Friday, November 18, 2011

Agile or not, this stuff works!

I don't have formal agile training, but being on a variety of development projects I've seen what works. Here is my short list for development project success:
  • Find a team manager who is technical, a detail-oriented planner, and can work at 10000 feet and ground level
  • Select a project coordinator who also has a high level understanding of the project and ensures that team coherence is kept and communicates progress across business lines
  • Nominate a tech lead who has a strong point of view, is not technically biased, who periodically reviews what the team is checking in to ensure a certain level of code quality, cohesiveness and consistency
  • Create a business requirements document, which details program functionality to a level of minutiae that can be coded to with certainty
  • Come up with project milestones based on the business requirements before any design is done and go through the document as a team to ensure understanding
  • Break down the milestones into high level tasks, divide and assign to developers to flush out work required and swag estimation times; review with the entire team
  • Pad time in the initial estimated total project time for incidental things like code refactoring, benchmarking and profiling, proof of concepts that may result in dead ends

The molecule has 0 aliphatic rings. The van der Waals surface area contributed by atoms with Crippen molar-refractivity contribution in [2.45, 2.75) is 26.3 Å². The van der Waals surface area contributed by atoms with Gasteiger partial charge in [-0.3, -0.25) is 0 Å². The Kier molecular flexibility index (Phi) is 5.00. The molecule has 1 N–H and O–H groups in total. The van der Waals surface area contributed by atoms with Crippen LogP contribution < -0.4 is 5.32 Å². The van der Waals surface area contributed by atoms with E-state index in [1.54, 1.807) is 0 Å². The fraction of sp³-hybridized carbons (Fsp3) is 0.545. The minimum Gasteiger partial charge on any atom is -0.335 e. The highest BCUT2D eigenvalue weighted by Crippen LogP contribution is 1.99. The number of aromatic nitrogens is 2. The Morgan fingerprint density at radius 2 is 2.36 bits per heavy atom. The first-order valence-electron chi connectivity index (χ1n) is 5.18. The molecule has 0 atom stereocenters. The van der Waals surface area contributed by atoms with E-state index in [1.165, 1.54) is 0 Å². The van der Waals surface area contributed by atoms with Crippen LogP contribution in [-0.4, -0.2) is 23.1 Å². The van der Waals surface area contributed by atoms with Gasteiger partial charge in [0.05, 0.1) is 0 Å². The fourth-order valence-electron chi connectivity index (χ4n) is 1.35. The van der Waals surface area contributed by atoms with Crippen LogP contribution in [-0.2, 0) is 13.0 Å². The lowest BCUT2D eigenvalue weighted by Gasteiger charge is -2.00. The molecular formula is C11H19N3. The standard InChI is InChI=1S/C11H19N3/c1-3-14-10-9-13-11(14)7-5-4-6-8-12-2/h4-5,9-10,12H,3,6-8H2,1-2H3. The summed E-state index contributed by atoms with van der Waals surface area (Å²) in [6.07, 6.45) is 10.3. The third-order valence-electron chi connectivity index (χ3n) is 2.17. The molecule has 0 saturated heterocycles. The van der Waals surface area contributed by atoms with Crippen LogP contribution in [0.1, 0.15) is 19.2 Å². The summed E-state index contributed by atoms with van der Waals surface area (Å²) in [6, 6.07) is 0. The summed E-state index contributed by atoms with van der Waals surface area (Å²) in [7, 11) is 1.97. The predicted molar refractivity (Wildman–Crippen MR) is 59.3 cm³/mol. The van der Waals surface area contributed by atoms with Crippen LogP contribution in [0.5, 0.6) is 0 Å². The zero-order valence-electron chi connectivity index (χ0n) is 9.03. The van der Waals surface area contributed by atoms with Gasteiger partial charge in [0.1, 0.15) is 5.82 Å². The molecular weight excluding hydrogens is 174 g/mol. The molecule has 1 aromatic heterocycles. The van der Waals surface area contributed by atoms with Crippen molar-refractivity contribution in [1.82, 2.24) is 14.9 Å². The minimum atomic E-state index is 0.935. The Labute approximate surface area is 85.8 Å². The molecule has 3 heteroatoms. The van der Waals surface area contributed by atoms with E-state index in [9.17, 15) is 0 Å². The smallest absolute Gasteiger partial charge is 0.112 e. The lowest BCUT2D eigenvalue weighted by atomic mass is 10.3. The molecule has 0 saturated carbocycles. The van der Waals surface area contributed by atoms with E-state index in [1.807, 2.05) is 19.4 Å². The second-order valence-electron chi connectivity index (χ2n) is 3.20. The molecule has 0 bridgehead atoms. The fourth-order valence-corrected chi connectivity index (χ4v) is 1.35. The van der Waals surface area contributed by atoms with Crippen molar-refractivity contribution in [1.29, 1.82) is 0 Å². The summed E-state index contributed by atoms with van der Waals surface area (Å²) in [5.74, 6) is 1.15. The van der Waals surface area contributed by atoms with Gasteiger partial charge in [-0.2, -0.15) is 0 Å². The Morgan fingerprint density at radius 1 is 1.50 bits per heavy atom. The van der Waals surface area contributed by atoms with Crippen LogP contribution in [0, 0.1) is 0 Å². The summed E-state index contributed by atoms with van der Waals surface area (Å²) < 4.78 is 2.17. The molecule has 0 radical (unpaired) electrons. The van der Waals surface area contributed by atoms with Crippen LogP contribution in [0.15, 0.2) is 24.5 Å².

• Review developer tasks at the beginning of each sprint (3 weeks works nicely) and have the developers explain what the tasks are in the sprint planning kick-off meeting
  • Use an agile project tracking tool at each stand-up meeting to go around the room, ensure developers are logging time and updating time left for tasks
  • Have 3 stand-ups a week and "parking lot" issues to the end of the meeting that not relevant to the review of the tasks in the sprint
  • Require standardized design documents (provide a template) and design meetings for code or functionality that is not trivial
  • Require peer code reviews before check-ins are committed
  • Use a bug tracker and integrate the tracking numbers in commit messages when code is checked in
  • Ensure QA list exact steps to re-enact a bug when they are written up
  • Provide details in the bug tracker, that may help QA retest fixed bugs
  • Invite QA to attend stand-up meetings to discuss testing and bugs, if there is a showstopper immediately delegate the who, what when for resolution
  • Automate a unit test build, a full regression test, which when failed requires the immediate attention of the dev team so as not to compound issues
  • Enforce the use of the planning, tracking, and build tools
  • Present the entire team when there is an innovation to be considered ask that developers float ideas to team leads to limit unnecessary debate
  • Decide as a team before changing core functionality, 3rd party libraries or technologies, coding or workflow conventions
  • Document and enforce coding standards, IDE tool usage, programming languages, and code formatting style - using shared templates and code coverage tools as much as possible
  • Document development processes, systems, and common practices in a wiki
  • Store design documents, charts, and business requirements in a document repository

2 comments: